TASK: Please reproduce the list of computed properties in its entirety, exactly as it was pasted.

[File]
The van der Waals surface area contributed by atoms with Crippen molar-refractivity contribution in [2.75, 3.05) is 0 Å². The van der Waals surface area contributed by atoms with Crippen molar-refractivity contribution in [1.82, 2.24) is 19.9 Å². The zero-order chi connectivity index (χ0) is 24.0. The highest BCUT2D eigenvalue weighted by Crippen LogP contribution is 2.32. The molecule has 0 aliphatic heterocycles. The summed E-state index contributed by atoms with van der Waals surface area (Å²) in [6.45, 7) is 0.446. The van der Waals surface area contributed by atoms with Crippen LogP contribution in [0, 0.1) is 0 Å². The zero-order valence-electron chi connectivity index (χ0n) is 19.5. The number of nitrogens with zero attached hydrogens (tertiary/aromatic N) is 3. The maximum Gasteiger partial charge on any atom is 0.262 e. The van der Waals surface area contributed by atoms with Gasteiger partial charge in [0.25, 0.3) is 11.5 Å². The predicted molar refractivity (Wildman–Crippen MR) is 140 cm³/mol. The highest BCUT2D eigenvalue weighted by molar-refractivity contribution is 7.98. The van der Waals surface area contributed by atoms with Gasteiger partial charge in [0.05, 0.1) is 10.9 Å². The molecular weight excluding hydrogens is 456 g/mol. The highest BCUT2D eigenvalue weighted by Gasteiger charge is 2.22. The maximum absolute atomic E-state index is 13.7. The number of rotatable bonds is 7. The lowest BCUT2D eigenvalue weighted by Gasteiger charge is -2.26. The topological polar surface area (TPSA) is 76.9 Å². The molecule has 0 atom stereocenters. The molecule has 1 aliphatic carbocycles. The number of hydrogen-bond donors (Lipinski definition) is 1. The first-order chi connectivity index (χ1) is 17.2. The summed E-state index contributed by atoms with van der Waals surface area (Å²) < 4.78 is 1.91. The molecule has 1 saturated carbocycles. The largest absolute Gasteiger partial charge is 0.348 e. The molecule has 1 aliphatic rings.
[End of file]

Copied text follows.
The van der Waals surface area contributed by atoms with Crippen molar-refractivity contribution in [2.75, 3.05) is 0 Å². The van der Waals surface area contributed by atoms with Crippen molar-refractivity contribution in [1.82, 2.24) is 19.9 Å². The zero-order chi connectivity index (χ0) is 24.0. The highest BCUT2D eigenvalue weighted by Crippen LogP contribution is 2.32. The molecule has 0 aliphatic heterocycles. The summed E-state index contributed by atoms with van der Waals surface area (Å²) in [6.45, 7) is 0.446. The van der Waals surface area contributed by atoms with Crippen LogP contribution in [0, 0.1) is 0 Å². The zero-order valence-electron chi connectivity index (χ0n) is 19.5. The number of nitrogens with zero attached hydrogens (tertiary/aromatic N) is 3. The maximum Gasteiger partial charge on any atom is 0.262 e. The van der Waals surface area contributed by atoms with Gasteiger partial charge in [0.25, 0.3) is 11.5 Å². The predicted molar refractivity (Wildman–Crippen MR) is 140 cm³/mol. The highest BCUT2D eigenvalue weighted by molar-refractivity contribution is 7.98. The van der Waals surface area contributed by atoms with Gasteiger partial charge in [0.05, 0.1) is 10.9 Å². The molecular weight excluding hydrogens is 456 g/mol. The highest BCUT2D eigenvalue weighted by Gasteiger charge is 2.22. The maximum absolute atomic E-state index is 13.7. The number of rotatable bonds is 7. The lowest BCUT2D eigenvalue weighted by Gasteiger charge is -2.26. The topological polar surface area (TPSA) is 76.9 Å². The molecule has 0 atom stereocenters. The molecule has 1 aliphatic carbocycles. The number of hydrogen-bond donors (Lipinski definition) is 1. The first-order chi connectivity index (χ1) is 17.2. The summed E-state index contributed by atoms with van der Waals surface area (Å²) < 4.78 is 1.91. The molecule has 1 saturated carbocycles. The largest absolute Gasteiger partial charge is 0.348 e. The molecule has 1 aliphatic rings.